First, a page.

Grenache Comes Into Its Own in Oklahoma

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Grenache Comes Into Its Own in Oklahoma

By Greg Horton

In spite of being one of the most widely planted red grapes in the world, Grenache is just now coming into its own in Oklahoma as a varietal people seek out. Fans of French wines have been drinking Grenache in wines from the Southern Rhone Valley for centuries, and its reputation in Spain, where it is known as Garnacha, has been built on incredibly affordable wines with great taste and character.

France and Spain have the longest history with Grenache, so the consistency of their wines is hard to beat. Some of the French wines are legitimate icons, Chateauneuf-du-Pape being chief among them. Also in the southern Rhone Valley is Domaine Gramenon, home of legendary winemaker Michele Aubery-Laurent.

Gramenon produces eight variations of single-varietal Grenache, as well as some blends. As an introduction to French Grenache, it would be hard to surpass Domaine Gramenon Les Laurentides, a Grenache made from 50-year-old vines. The limestone in Gramenon soil adds a strong backbone of minerality to Aubery-Laurent’s wines, and like all Grenache, dark fruit and spices are prominent.

Yet another female winemaker, Marine Roussel, produces the outstanding L’O de Joncier from Domaine du Joncier. This single-varietal Grenache is made from younger vines than the Gramenon, and the soils are alluvial instead of limestone, so there is much more fruit and much less minerality. The L’O still has great structure and balance, though, and at about $20, it is an easy choice to start experimenting.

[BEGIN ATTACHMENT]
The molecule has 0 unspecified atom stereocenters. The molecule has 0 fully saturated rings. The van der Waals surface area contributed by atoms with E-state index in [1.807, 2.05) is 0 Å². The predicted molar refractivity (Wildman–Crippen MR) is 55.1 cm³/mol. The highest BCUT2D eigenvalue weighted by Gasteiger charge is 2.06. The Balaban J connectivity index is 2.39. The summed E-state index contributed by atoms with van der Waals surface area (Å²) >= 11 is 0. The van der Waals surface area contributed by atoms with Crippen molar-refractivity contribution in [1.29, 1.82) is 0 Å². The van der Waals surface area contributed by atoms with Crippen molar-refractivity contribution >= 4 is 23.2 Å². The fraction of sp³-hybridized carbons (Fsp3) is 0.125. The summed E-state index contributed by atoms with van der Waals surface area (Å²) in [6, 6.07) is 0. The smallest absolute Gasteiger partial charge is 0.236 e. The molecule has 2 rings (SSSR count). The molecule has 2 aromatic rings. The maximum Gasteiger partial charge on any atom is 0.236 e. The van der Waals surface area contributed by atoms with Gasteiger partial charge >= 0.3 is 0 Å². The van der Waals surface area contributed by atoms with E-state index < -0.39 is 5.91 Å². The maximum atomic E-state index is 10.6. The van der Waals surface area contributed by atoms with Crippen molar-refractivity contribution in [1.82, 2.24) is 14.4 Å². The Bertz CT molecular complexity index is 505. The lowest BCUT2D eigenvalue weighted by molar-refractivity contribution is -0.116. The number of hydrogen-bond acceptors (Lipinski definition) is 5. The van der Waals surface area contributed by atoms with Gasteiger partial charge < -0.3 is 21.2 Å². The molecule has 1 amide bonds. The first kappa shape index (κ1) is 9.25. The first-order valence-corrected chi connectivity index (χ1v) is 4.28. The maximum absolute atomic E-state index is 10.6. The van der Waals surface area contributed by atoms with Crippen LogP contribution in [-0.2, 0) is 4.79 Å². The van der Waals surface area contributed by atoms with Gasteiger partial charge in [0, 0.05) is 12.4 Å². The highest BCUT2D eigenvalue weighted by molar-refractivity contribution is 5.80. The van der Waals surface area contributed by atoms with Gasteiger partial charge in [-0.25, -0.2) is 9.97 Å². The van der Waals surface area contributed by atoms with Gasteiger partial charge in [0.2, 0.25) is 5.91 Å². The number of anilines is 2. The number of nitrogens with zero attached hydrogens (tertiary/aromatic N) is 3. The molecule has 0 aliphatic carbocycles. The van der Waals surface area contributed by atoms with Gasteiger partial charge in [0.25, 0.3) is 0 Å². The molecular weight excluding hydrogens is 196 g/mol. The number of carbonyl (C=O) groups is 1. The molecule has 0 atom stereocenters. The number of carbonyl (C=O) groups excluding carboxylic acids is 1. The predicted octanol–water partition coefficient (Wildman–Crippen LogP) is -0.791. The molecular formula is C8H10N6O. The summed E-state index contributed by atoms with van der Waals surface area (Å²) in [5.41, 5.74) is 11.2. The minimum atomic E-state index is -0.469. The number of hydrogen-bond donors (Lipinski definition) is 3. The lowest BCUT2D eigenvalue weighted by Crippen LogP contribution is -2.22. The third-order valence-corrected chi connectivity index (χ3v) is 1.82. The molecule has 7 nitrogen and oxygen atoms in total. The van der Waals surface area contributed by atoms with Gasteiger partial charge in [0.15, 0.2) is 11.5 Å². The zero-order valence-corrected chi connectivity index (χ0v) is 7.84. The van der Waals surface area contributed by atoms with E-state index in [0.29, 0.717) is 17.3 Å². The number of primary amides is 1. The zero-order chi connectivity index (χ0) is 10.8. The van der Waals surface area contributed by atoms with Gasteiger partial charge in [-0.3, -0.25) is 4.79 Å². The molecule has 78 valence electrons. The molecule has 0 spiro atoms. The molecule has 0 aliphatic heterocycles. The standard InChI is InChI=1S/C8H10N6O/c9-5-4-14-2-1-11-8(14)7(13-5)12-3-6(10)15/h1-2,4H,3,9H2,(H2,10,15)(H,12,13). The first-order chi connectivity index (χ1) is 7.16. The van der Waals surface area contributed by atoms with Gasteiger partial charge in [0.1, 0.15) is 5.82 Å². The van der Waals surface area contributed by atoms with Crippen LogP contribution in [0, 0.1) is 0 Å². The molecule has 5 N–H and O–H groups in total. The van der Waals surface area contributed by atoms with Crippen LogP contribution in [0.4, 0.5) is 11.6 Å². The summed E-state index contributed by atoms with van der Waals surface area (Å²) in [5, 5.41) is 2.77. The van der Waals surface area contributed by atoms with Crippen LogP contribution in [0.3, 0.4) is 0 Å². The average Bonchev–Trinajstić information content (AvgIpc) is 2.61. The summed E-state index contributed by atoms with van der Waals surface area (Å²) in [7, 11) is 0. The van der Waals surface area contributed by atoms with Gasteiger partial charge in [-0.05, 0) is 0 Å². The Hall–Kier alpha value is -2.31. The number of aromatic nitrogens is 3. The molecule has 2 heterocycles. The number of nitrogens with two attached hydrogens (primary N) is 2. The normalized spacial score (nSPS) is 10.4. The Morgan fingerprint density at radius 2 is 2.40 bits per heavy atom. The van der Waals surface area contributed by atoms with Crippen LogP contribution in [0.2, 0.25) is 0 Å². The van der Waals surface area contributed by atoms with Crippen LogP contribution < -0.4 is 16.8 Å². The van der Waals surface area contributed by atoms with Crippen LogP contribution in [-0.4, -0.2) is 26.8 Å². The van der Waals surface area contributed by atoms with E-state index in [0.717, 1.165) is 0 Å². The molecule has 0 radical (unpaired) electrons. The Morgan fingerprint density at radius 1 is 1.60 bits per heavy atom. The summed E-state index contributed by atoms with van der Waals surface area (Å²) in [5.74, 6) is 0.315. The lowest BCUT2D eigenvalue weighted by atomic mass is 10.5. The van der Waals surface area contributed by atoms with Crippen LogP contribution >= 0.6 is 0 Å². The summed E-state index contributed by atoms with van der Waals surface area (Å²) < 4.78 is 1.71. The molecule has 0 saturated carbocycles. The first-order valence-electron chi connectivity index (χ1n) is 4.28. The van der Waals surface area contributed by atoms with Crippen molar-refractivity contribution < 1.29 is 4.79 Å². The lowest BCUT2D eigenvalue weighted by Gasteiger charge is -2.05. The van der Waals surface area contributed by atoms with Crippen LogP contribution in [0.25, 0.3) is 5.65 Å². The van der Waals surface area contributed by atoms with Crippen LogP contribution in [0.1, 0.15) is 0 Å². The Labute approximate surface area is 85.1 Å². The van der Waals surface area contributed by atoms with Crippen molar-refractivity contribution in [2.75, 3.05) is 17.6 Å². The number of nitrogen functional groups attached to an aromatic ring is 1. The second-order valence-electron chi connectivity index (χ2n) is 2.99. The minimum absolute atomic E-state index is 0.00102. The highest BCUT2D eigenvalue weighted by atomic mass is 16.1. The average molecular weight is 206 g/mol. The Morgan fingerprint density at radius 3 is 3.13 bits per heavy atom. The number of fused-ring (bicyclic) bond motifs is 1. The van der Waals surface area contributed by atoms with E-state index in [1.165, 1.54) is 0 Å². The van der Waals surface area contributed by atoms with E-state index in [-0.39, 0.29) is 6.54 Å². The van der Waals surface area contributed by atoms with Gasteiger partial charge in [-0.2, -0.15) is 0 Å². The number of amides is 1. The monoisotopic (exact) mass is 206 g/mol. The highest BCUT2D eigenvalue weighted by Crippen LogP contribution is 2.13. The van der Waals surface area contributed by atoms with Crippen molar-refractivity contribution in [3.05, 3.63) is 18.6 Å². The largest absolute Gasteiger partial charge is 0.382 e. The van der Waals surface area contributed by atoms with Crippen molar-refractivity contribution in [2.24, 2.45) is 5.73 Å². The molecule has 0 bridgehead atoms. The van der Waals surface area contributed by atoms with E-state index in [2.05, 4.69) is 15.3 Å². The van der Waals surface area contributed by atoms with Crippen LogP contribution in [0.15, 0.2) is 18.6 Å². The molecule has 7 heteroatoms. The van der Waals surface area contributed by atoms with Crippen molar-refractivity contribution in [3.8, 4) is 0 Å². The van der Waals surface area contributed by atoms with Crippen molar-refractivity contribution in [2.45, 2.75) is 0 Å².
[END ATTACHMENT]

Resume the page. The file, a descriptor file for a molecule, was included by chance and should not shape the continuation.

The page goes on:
Whereas the French wines tend toward the pricey side, the Spanish Garnacha tends to run under $20, and often under $15. Jorge Ordonez is one of the best importers of Spanish wines in the world, and several wines from his portfolio are available in the state. The Borsao Tres Picos Garnacha is one of the best value wines available anywhere, and as such, it is a great place to start trying Spanish wines. Expect plenty of red and black fruit, pepper and spices from the Spanish stuff. It lacks the elegance of the French wines, but it is far more approachable as a rule.

California has had the most success with Grenache in the U.S. The longer growing season helps the slow-ripening grapes achieve the proper balance of acid, fruit, and sugar. California has its share of world-renowned winemakers, and Tuck Beckstoffer certainly qualifies. His Melee Grenache is an homage to the wines he loved from France, and in a rare moment of serendipity, he actually found a vineyard with limestone in the soil. The Melee is big and dense, and it is packed with fruit.

Finally, Stolpman Vineyards from Santa Rita Hills in California is brand new in Oklahoma. The winery produces several Rhone-style wines, and their Grenache is fermented in concrete tanks, so oak doesn’t get in the way of the pure expression of Grenache. Tons of white pepper combines with candied red fruit to make a lighter but still structured version of Grenache.

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